by Bob Haavind, Editorial Director, Solid State Technology
Sharp differences on the need to prepare for a shift to 450mm wafers broke into the open on SEMICON West’s opening day (Monday, July 16).
Speaking for toolmakers, Stan Myers, SEMI CEO, at a morning press briefing, stated that: “Huge benefits remain to be gained by improving 300mm productivity.” This effort is currently underway in the 300mm Prime program, spearheaded by International SEMATECH, a chipmakers’ consortium.
“Only after these gains,” Myers added, “does it make sense to go to a larger wafer size.”
He suggested that the timing for such a shift might be around 2020 or later, making it unnecessary for the industry to begin preparations now. Myers added that, since it appears that it will be increasingly difficult to meet performance targets with silicon as features continue to shrink, it might be necessary to consider some alternate wafer materials in the future. This is another reason to put off preparations for an eventual 450mm shift, he suggested. He also said that chipmakers with a diverse product mix, such as major foundries, might not benefit from a 450mm wafer transition.
A very different view of the need to prepare now for an eventual 450mm transition was presented by Scott Kramer, of International SEMATECH, at a briefing and workshop for some 100 industry representatives, including vendors, on Monday afternoon. Kramer, who directs the International SEMATECH Manufacturing Initiative (ISMI) that has been conducting the 300mm Prime effort, emphasized that it is part of a complementary forward-compatible approach that will transfer lessons learned in the 300mm Prime effort to a 450mm transition within the next few years.
Early work indicates that although 300mm Prime promises to cut processing cycle times by up to 40% (vital for fast-paced consumer product cycles), it offers little chance for needed cost reductions. In fact, without a 450mm wafer transition, the semiconductor industry faces a $150 billion productivity gap by 2013, with a 50% increase in cost/transistor, Kramer suggested.
He said that history indicates that to maintain the pace of Moore’s Law, a wafer size increase is required about every seven years, which would mean a shift at about 2013.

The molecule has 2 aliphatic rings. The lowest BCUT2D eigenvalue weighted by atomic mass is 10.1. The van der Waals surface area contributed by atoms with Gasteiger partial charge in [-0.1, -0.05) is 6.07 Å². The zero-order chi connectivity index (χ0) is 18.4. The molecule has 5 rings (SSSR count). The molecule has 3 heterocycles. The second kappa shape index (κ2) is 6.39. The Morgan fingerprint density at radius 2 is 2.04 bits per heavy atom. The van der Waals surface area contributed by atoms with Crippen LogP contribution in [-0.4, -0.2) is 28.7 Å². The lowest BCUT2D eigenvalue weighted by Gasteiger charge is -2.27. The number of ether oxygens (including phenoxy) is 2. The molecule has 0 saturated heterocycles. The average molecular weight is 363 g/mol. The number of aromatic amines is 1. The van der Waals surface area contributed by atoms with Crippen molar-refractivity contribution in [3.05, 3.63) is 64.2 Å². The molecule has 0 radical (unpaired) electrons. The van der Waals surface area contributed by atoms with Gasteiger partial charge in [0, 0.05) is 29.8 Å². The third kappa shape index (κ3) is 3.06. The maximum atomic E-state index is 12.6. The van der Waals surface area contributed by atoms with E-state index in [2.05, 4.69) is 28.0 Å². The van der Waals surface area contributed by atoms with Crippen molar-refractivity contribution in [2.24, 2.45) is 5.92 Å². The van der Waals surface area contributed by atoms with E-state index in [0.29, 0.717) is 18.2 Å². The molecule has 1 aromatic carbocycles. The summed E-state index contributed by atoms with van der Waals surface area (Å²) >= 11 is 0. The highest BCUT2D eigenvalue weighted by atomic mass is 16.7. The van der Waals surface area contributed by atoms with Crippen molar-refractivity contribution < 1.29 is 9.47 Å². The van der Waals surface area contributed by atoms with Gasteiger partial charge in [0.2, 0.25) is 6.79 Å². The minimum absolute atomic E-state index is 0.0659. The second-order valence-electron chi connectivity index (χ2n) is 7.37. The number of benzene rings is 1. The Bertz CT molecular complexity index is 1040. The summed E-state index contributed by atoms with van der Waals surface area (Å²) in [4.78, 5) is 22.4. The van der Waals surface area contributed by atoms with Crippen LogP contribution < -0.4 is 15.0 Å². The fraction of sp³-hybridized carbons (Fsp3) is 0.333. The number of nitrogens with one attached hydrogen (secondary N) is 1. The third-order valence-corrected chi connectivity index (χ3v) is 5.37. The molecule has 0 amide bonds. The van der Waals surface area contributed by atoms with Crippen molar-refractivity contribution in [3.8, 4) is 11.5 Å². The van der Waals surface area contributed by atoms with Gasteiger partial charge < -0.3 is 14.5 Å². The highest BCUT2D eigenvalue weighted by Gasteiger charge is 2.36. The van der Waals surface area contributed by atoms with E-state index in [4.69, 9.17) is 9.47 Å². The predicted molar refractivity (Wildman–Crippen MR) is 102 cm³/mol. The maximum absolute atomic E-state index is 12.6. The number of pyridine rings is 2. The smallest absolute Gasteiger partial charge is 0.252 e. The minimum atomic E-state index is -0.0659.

SEMATECH is now conducting fab studies and simulations to determine whether the 450mm transition could “move out to an intermediate timeframe,” or needs to be accelerated, according to Tom Abell, 450mm program manager and Intel assignee to SEMATECH.
Under the 300mm Prime effort, reduction targets of 30% in cost, and 50% in cycle time, were set in 2Q06, Abell explained, which tracks the ITRS projections. Working with a wide range of fabs, the ISMI analysis showed the potential for 40% cycle time reductions, but only 3% cost savings, which might be improved to 10% — still far short of the 30% target.
Unfortunately, process tools for 300mm were designed back in the mid-1990s, before the explosion of foundries, so they are aimed primarily at high-volume, low-mix chip production. Much of the 300mm Prime work, according to Abell, is to improve the performance for the low-volume, high-mix needs of big foundries.
Due to the shortcomings of 300mm Prime, ISMI is initiating a 450mm program, according to Kramer. In 2008, it will pursue availability of 450mm wafers (which may need to be 1mm thick due to sagging at the edges from gravity), 450mm factory guidelines and standards, and creation of a 450mm factory integration testbed.
One problem: the members of ISMI are all chipmakers, representing some 60% of global IC revenues (Samsung, NEC, Panasonic/Matsushita, Spansion, Micron, TSMC, HP, TI, AMD, IBM, Renesas, Intel, Infineon, Qimonda, and NXP), according to Kramer — but no toolmakers. Why then, Kramer was asked, should the toolmakers cooperate with the effort?
“ISMI members are their customers,” he replied.
Stay tuned. — B.H.